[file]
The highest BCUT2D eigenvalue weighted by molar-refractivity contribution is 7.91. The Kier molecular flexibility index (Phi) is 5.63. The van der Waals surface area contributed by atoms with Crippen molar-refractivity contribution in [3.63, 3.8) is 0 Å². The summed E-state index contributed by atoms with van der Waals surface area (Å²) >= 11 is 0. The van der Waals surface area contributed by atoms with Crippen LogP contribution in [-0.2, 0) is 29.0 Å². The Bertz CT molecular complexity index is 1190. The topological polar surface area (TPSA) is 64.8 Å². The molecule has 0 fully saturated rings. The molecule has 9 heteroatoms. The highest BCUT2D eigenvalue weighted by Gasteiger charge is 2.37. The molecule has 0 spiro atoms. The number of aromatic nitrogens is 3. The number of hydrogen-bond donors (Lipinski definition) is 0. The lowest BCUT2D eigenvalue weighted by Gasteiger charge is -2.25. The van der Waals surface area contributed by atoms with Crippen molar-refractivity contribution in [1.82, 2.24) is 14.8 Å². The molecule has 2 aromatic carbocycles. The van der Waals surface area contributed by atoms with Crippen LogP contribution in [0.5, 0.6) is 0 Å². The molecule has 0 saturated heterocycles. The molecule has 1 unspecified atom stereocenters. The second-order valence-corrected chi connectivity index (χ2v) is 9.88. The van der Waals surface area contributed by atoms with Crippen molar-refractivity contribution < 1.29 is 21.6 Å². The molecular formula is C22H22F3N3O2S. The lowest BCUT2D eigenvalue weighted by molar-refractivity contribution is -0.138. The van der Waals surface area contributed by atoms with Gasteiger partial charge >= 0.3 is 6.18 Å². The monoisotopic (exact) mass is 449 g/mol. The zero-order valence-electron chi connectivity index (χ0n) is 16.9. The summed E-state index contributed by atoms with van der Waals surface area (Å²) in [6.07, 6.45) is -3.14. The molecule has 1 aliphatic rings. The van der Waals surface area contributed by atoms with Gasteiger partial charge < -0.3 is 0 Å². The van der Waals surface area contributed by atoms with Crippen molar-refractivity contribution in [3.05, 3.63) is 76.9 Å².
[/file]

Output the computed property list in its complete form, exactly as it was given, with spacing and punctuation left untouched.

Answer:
The highest BCUT2D eigenvalue weighted by molar-refractivity contribution is 7.91. The Kier molecular flexibility index (Phi) is 5.63. The van der Waals surface area contributed by atoms with Crippen molar-refractivity contribution in [3.63, 3.8) is 0 Å². The summed E-state index contributed by atoms with van der Waals surface area (Å²) >= 11 is 0. The van der Waals surface area contributed by atoms with Crippen LogP contribution in [-0.2, 0) is 29.0 Å². The Bertz CT molecular complexity index is 1190. The topological polar surface area (TPSA) is 64.8 Å². The molecule has 0 fully saturated rings. The molecule has 9 heteroatoms. The highest BCUT2D eigenvalue weighted by Gasteiger charge is 2.37. The molecule has 0 spiro atoms. The number of aromatic nitrogens is 3. The number of hydrogen-bond donors (Lipinski definition) is 0. The lowest BCUT2D eigenvalue weighted by Gasteiger charge is -2.25. The van der Waals surface area contributed by atoms with Crippen molar-refractivity contribution in [1.82, 2.24) is 14.8 Å². The molecule has 2 aromatic carbocycles. The van der Waals surface area contributed by atoms with Crippen LogP contribution in [0.5, 0.6) is 0 Å². The molecule has 0 saturated heterocycles. The molecule has 1 unspecified atom stereocenters. The second-order valence-corrected chi connectivity index (χ2v) is 9.88. The van der Waals surface area contributed by atoms with Crippen molar-refractivity contribution < 1.29 is 21.6 Å². The molecular formula is C22H22F3N3O2S. The lowest BCUT2D eigenvalue weighted by molar-refractivity contribution is -0.138. The van der Waals surface area contributed by atoms with Gasteiger partial charge >= 0.3 is 6.18 Å². The monoisotopic (exact) mass is 449 g/mol. The zero-order valence-electron chi connectivity index (χ0n) is 16.9. The summed E-state index contributed by atoms with van der Waals surface area (Å²) in [6.07, 6.45) is -3.14. The molecule has 1 aliphatic rings. The van der Waals surface area contributed by atoms with Gasteiger partial charge < -0.3 is 0 Å². The van der Waals surface area contributed by atoms with Crippen molar-refractivity contribution in [3.05, 3.63) is 76.9 Å².